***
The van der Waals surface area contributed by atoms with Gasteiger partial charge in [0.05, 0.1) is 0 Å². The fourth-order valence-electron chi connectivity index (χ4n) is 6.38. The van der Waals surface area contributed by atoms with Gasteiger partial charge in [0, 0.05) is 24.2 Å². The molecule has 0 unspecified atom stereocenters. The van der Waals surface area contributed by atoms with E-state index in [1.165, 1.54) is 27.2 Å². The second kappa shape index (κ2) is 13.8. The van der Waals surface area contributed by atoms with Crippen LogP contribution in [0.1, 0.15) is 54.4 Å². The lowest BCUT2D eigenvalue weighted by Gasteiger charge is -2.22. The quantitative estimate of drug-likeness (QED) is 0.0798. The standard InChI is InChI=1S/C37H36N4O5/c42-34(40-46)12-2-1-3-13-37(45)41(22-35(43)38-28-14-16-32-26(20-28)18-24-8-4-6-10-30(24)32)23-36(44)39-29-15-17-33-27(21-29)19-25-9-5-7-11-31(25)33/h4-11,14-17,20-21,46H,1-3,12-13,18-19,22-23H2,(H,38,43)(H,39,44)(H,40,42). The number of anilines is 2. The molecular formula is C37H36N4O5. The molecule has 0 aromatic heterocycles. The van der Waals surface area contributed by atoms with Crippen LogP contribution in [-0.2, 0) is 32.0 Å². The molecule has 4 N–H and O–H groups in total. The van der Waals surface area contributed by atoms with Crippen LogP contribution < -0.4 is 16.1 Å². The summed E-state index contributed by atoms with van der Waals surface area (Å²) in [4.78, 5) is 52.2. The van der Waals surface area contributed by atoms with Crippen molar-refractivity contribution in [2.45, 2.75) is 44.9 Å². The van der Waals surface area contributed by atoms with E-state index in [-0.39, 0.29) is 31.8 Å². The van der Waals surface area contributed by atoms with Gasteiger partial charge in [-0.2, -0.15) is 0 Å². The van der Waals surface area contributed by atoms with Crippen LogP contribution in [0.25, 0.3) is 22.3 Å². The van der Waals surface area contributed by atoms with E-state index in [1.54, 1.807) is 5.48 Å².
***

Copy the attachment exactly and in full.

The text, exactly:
The van der Waals surface area contributed by atoms with Gasteiger partial charge in [0.05, 0.1) is 0 Å². The fourth-order valence-electron chi connectivity index (χ4n) is 6.38. The van der Waals surface area contributed by atoms with Gasteiger partial charge in [0, 0.05) is 24.2 Å². The molecule has 0 unspecified atom stereocenters. The van der Waals surface area contributed by atoms with E-state index in [1.165, 1.54) is 27.2 Å². The second kappa shape index (κ2) is 13.8. The van der Waals surface area contributed by atoms with Crippen LogP contribution in [0.1, 0.15) is 54.4 Å². The lowest BCUT2D eigenvalue weighted by Gasteiger charge is -2.22. The quantitative estimate of drug-likeness (QED) is 0.0798. The standard InChI is InChI=1S/C37H36N4O5/c42-34(40-46)12-2-1-3-13-37(45)41(22-35(43)38-28-14-16-32-26(20-28)18-24-8-4-6-10-30(24)32)23-36(44)39-29-15-17-33-27(21-29)19-25-9-5-7-11-31(25)33/h4-11,14-17,20-21,46H,1-3,12-13,18-19,22-23H2,(H,38,43)(H,39,44)(H,40,42). The number of anilines is 2. The molecular formula is C37H36N4O5. The molecule has 0 aromatic heterocycles. The van der Waals surface area contributed by atoms with Crippen LogP contribution in [-0.2, 0) is 32.0 Å². The molecule has 4 N–H and O–H groups in total. The van der Waals surface area contributed by atoms with Crippen LogP contribution < -0.4 is 16.1 Å². The summed E-state index contributed by atoms with van der Waals surface area (Å²) in [4.78, 5) is 52.2. The van der Waals surface area contributed by atoms with Crippen molar-refractivity contribution in [2.45, 2.75) is 44.9 Å². The van der Waals surface area contributed by atoms with E-state index in [-0.39, 0.29) is 31.8 Å². The van der Waals surface area contributed by atoms with Gasteiger partial charge in [-0.2, -0.15) is 0 Å². The van der Waals surface area contributed by atoms with Crippen LogP contribution in [0.25, 0.3) is 22.3 Å². The van der Waals surface area contributed by atoms with E-state index in [1.54, 1.807) is 5.48 Å².